A gang of thugs is terrorizing local villages, but they aren’t just any hoodlums – their ranks wear ninja gear and masks, their leader is a whip-wielding fiend in an ornate demon get-up, and his number-one heavy is a white gorilla. Possibly a yeti. Or at least a guy in a yeti costume who’s REALLY dedicated to his gimmick and never takes it off. You be the judge…
These Thai press kit stills, contemporary to the film’s release, show the superb range of costuming, even for the un-masked hero. The hour-long film (probably run as a double bill) is a fine example of a frugal “programmer” that while often silly delivers on action and character design in droves. Flicks like this made a lot of kids wide-eyed and happy.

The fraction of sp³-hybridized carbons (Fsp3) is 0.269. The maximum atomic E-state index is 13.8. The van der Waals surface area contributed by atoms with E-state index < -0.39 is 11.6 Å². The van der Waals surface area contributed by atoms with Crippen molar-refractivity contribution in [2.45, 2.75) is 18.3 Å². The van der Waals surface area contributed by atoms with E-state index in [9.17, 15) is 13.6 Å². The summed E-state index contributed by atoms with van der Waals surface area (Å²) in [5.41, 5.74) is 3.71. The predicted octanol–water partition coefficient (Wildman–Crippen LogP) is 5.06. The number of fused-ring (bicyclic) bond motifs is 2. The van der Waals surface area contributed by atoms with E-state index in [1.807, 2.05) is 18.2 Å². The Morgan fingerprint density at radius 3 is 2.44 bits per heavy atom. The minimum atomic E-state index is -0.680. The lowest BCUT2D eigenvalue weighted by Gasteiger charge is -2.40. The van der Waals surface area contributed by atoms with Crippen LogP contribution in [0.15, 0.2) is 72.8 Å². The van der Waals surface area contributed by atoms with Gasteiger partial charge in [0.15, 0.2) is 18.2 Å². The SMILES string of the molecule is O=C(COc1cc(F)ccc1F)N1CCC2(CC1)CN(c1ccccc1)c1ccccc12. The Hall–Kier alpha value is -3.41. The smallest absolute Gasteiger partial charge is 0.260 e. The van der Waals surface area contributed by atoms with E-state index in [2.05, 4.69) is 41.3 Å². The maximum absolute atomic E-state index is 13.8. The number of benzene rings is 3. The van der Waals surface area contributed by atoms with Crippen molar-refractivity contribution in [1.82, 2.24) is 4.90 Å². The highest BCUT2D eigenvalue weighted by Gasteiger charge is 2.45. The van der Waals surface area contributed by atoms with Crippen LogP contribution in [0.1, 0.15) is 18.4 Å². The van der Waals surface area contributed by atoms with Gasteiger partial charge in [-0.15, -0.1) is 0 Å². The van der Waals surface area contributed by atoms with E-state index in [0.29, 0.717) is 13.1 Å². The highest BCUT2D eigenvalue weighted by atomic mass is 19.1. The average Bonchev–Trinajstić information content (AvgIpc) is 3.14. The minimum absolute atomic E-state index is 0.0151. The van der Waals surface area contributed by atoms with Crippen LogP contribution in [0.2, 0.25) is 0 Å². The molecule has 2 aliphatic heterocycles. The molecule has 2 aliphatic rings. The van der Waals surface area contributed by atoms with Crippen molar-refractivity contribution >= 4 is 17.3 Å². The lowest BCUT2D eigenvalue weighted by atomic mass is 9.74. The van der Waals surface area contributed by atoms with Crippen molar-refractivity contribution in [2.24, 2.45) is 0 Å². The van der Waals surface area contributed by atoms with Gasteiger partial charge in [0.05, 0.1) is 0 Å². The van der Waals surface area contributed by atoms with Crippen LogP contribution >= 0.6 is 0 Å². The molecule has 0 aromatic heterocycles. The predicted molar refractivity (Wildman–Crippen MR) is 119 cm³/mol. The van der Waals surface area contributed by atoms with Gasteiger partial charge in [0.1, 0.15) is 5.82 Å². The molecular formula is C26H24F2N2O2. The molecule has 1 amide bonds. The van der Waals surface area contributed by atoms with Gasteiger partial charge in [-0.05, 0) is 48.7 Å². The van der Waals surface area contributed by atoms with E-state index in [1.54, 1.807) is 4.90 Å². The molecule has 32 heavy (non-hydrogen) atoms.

There are a couple of real ‘No f’n way!’ moments in this one – none more jaw-droppingly awesome than Kotaro’s dispatching of the white-gorilla-man-yeti-thing with, naturally, a gorilla-press slam that would make any pro wrestler proud.
For more, read Paghat’s review here, a French review here, and see a few screen caps here.
Tags: Monster vs. Ninja Month, Strike of the Jaguma